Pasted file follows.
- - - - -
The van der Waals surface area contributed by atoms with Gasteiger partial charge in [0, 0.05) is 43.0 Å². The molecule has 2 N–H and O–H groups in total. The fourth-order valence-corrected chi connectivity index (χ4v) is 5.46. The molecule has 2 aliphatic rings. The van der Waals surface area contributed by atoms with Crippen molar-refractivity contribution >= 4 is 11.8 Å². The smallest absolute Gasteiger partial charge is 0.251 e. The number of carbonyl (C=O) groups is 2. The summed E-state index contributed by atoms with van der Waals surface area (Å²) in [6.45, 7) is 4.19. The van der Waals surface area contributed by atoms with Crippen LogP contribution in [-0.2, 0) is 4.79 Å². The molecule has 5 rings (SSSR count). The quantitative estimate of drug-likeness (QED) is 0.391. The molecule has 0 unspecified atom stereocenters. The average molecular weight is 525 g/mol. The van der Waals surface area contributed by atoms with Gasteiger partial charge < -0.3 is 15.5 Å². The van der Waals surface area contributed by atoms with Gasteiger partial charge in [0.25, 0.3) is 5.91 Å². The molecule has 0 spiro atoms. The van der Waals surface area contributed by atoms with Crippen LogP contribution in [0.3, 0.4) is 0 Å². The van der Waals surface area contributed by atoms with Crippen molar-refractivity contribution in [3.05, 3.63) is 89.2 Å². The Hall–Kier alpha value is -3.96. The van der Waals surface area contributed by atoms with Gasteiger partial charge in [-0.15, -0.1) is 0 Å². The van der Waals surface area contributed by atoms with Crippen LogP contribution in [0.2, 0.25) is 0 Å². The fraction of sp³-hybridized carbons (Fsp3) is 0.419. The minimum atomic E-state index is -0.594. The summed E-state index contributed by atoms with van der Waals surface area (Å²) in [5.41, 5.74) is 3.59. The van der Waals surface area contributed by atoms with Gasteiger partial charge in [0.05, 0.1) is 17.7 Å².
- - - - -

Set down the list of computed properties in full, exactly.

The van der Waals surface area contributed by atoms with Gasteiger partial charge in [0, 0.05) is 43.0 Å². The molecule has 2 N–H and O–H groups in total. The fourth-order valence-corrected chi connectivity index (χ4v) is 5.46. The molecule has 2 aliphatic rings. The van der Waals surface area contributed by atoms with Crippen molar-refractivity contribution >= 4 is 11.8 Å². The smallest absolute Gasteiger partial charge is 0.251 e. The number of carbonyl (C=O) groups is 2. The summed E-state index contributed by atoms with van der Waals surface area (Å²) in [6.45, 7) is 4.19. The van der Waals surface area contributed by atoms with Crippen LogP contribution in [-0.2, 0) is 4.79 Å². The molecule has 5 rings (SSSR count). The quantitative estimate of drug-likeness (QED) is 0.391. The molecule has 0 unspecified atom stereocenters. The average molecular weight is 525 g/mol. The van der Waals surface area contributed by atoms with Gasteiger partial charge < -0.3 is 15.5 Å². The van der Waals surface area contributed by atoms with Gasteiger partial charge in [0.25, 0.3) is 5.91 Å². The molecule has 0 spiro atoms. The van der Waals surface area contributed by atoms with Crippen LogP contribution in [0.3, 0.4) is 0 Å². The van der Waals surface area contributed by atoms with Crippen molar-refractivity contribution in [3.05, 3.63) is 89.2 Å². The Hall–Kier alpha value is -3.96. The van der Waals surface area contributed by atoms with Gasteiger partial charge in [-0.15, -0.1) is 0 Å². The van der Waals surface area contributed by atoms with Crippen LogP contribution in [0.2, 0.25) is 0 Å². The fraction of sp³-hybridized carbons (Fsp3) is 0.419. The minimum atomic E-state index is -0.594. The summed E-state index contributed by atoms with van der Waals surface area (Å²) in [5.41, 5.74) is 3.59. The van der Waals surface area contributed by atoms with Gasteiger partial charge in [0.05, 0.1) is 17.7 Å².